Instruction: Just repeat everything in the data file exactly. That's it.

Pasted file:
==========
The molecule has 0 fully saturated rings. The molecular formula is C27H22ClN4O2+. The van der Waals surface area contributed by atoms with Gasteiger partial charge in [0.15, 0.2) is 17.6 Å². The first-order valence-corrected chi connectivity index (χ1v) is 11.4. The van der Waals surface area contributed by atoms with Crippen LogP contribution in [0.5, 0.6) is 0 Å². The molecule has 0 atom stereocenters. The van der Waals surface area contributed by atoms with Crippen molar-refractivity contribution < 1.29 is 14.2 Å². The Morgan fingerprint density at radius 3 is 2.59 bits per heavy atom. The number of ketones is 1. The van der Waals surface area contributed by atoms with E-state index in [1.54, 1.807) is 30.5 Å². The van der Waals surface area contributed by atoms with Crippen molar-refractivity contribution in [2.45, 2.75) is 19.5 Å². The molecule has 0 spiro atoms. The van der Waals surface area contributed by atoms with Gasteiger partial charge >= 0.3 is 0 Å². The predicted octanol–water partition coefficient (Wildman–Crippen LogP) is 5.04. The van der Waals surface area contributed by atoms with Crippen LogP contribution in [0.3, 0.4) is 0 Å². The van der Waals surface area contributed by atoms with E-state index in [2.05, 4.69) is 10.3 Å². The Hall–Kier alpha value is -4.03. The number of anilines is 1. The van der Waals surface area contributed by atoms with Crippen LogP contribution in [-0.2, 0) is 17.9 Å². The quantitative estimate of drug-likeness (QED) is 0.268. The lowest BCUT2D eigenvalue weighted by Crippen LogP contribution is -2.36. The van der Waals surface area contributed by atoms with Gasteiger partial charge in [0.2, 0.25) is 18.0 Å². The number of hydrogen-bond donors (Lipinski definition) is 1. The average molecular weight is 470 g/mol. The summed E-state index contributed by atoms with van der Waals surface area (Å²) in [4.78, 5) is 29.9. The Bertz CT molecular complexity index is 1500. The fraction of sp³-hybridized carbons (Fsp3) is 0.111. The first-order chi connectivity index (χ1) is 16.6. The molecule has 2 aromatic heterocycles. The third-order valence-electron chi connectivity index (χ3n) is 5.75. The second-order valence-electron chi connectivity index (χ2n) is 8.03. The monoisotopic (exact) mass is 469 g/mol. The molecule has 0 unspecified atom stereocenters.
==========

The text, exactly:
The molecule has 0 fully saturated rings. The molecular formula is C27H22ClN4O2+. The van der Waals surface area contributed by atoms with Gasteiger partial charge in [0.15, 0.2) is 17.6 Å². The first-order valence-corrected chi connectivity index (χ1v) is 11.4. The van der Waals surface area contributed by atoms with Crippen LogP contribution in [0.5, 0.6) is 0 Å². The molecule has 0 atom stereocenters. The van der Waals surface area contributed by atoms with Crippen molar-refractivity contribution < 1.29 is 14.2 Å². The Morgan fingerprint density at radius 3 is 2.59 bits per heavy atom. The number of ketones is 1. The van der Waals surface area contributed by atoms with E-state index in [1.54, 1.807) is 30.5 Å². The van der Waals surface area contributed by atoms with Crippen molar-refractivity contribution in [2.45, 2.75) is 19.5 Å². The molecule has 0 spiro atoms. The van der Waals surface area contributed by atoms with Gasteiger partial charge >= 0.3 is 0 Å². The predicted octanol–water partition coefficient (Wildman–Crippen LogP) is 5.04. The van der Waals surface area contributed by atoms with Crippen LogP contribution in [0.3, 0.4) is 0 Å². The van der Waals surface area contributed by atoms with E-state index in [2.05, 4.69) is 10.3 Å². The Hall–Kier alpha value is -4.03. The number of anilines is 1. The van der Waals surface area contributed by atoms with Crippen LogP contribution in [-0.2, 0) is 17.9 Å². The quantitative estimate of drug-likeness (QED) is 0.268. The lowest BCUT2D eigenvalue weighted by Crippen LogP contribution is -2.36. The van der Waals surface area contributed by atoms with Gasteiger partial charge in [0.2, 0.25) is 18.0 Å². The number of hydrogen-bond donors (Lipinski definition) is 1. The average molecular weight is 470 g/mol. The summed E-state index contributed by atoms with van der Waals surface area (Å²) in [4.78, 5) is 29.9. The Bertz CT molecular complexity index is 1500. The fraction of sp³-hybridized carbons (Fsp3) is 0.111. The first-order chi connectivity index (χ1) is 16.6. The molecule has 2 aromatic heterocycles. The third-order valence-electron chi connectivity index (χ3n) is 5.75. The second-order valence-electron chi connectivity index (χ2n) is 8.03. The monoisotopic (exact) mass is 469 g/mol. The molecule has 0 unspecified atom stereocenters.